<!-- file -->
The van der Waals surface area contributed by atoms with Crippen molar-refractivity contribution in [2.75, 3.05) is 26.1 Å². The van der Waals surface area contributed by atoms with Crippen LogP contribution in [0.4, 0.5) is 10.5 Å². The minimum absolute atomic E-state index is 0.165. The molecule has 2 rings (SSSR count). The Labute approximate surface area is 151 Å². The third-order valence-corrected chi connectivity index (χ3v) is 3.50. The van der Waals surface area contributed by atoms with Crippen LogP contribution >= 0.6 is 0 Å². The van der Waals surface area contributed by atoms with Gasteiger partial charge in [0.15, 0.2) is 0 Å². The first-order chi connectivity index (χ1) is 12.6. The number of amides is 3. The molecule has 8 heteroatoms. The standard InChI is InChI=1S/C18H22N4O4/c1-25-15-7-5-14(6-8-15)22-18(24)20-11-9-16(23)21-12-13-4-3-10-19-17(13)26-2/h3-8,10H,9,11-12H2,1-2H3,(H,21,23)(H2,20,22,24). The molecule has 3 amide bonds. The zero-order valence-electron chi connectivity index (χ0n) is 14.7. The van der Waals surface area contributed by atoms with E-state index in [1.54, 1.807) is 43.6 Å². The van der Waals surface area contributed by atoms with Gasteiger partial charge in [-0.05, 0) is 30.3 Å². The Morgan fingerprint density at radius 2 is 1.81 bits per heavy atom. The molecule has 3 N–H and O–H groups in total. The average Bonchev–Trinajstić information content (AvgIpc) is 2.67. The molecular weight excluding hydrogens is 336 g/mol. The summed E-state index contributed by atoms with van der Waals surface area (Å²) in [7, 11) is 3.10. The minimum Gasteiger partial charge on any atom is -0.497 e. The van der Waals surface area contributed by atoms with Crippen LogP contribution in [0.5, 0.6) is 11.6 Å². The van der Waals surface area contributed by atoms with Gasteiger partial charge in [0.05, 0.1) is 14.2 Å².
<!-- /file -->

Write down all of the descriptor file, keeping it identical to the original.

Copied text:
The van der Waals surface area contributed by atoms with Crippen molar-refractivity contribution in [2.75, 3.05) is 26.1 Å². The van der Waals surface area contributed by atoms with Crippen LogP contribution in [0.4, 0.5) is 10.5 Å². The minimum absolute atomic E-state index is 0.165. The molecule has 2 rings (SSSR count). The Labute approximate surface area is 151 Å². The third-order valence-corrected chi connectivity index (χ3v) is 3.50. The van der Waals surface area contributed by atoms with Crippen LogP contribution >= 0.6 is 0 Å². The van der Waals surface area contributed by atoms with Gasteiger partial charge in [0.15, 0.2) is 0 Å². The first-order chi connectivity index (χ1) is 12.6. The number of amides is 3. The molecule has 8 heteroatoms. The standard InChI is InChI=1S/C18H22N4O4/c1-25-15-7-5-14(6-8-15)22-18(24)20-11-9-16(23)21-12-13-4-3-10-19-17(13)26-2/h3-8,10H,9,11-12H2,1-2H3,(H,21,23)(H2,20,22,24). The molecule has 3 amide bonds. The zero-order valence-electron chi connectivity index (χ0n) is 14.7. The van der Waals surface area contributed by atoms with E-state index in [1.54, 1.807) is 43.6 Å². The van der Waals surface area contributed by atoms with Gasteiger partial charge in [-0.05, 0) is 30.3 Å². The Morgan fingerprint density at radius 2 is 1.81 bits per heavy atom. The molecule has 3 N–H and O–H groups in total. The average Bonchev–Trinajstić information content (AvgIpc) is 2.67. The molecular weight excluding hydrogens is 336 g/mol. The summed E-state index contributed by atoms with van der Waals surface area (Å²) in [7, 11) is 3.10. The minimum Gasteiger partial charge on any atom is -0.497 e. The van der Waals surface area contributed by atoms with Crippen LogP contribution in [0.5, 0.6) is 11.6 Å². The van der Waals surface area contributed by atoms with Gasteiger partial charge in [0.05, 0.1) is 14.2 Å².